The Sex Edition

As teen pregnancies decrease, more students choose abstinence

Valentine Couple in love showing Heart with their fingers. Love

Whether for religious or personal reasons, some students choose abstinence and find intimacy through means other than sex. | BigStock

Sex is more prominent in today’s society than ever before, but teen pregnancy in the United States has declined — surprisingly, teens are increasingly choosing to be abstinent.

A recent study found that 14 percent of the decline in U.S. teen pregnancy could be attributed to teens’ increased abstinence, according to Advocates for Youth. 53 percent of U.S. high school students reported they hadn’t had sex, up from 46 percent in 1991.

The benefits to remaining abstinent are numerous, as it prevents pregnancy as well as HIV and other sexually transmitted diseases. Keeping sex out of the picture can also make young relationships less confusing.

For biochemistry and math major Stephanie Onyejekwe, the double standard applied to both sexually active people and those who are abstinent is frustrating.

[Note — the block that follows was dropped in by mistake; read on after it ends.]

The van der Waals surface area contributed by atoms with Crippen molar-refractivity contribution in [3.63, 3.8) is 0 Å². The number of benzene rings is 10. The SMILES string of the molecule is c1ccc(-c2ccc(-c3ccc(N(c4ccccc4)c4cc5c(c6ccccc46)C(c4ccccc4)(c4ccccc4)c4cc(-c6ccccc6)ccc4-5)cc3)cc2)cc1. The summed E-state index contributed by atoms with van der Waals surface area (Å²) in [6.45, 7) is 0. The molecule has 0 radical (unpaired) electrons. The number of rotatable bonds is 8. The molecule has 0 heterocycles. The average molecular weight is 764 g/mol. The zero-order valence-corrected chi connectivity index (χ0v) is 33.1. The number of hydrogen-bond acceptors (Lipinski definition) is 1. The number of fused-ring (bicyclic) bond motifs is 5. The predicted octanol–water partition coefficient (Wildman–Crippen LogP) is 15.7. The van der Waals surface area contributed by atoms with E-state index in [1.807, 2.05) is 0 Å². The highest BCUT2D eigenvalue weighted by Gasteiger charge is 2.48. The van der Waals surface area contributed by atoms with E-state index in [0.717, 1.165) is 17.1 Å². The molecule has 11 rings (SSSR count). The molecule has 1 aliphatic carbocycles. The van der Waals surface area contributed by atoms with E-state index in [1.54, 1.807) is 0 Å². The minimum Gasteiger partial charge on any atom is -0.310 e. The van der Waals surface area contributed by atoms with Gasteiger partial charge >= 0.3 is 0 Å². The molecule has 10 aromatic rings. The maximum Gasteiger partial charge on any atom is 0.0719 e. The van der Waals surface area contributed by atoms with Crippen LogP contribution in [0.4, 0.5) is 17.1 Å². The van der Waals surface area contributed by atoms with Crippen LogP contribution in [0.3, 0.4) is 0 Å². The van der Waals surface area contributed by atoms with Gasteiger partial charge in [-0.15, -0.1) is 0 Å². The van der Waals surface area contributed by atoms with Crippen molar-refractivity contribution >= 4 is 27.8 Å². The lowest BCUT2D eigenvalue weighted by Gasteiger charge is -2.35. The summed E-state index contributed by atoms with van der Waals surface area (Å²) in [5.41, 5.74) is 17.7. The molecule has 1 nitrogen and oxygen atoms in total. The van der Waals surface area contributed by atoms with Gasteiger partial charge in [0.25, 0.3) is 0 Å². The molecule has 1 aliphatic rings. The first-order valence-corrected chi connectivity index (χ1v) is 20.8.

“If you do have sex, they call you a slut, and if you don’t have sex, you’re called a loser or prude,” Onyejekwe said. “So either way, it doesn’t matter. You’ll still be judged.”

Electrical and computer engineering sophomore Christiana Chamon was raised in a Catholic family and said her religion is one reason why she practices abstinence.

“(Part) of me believes that sex is a strictly procreational act,” Chamon wrote in an email. “Man’s state of nature is to have sex with a woman for the purpose of impregnating her. I am not ready to be a mother, and therefore I abstain from the possibility of being impregnated.”

Chamon said she does not agree with the mass numbers of teens engaging in sex but also feels that she should respect their decision to be sexually active as they should respect hers not to.

“If people want to pursue their sexual desires, then who am I to tell them otherwise?” Chamon said.

With more young people practicing abstinence, it’s important to open a dialogue for students to share their thoughts on sex and abstinence and eradicate the stigma attached to abstinent people.

“Different people have different values,” Onyejekwe said. “Either way, their decisions do not affect me.”

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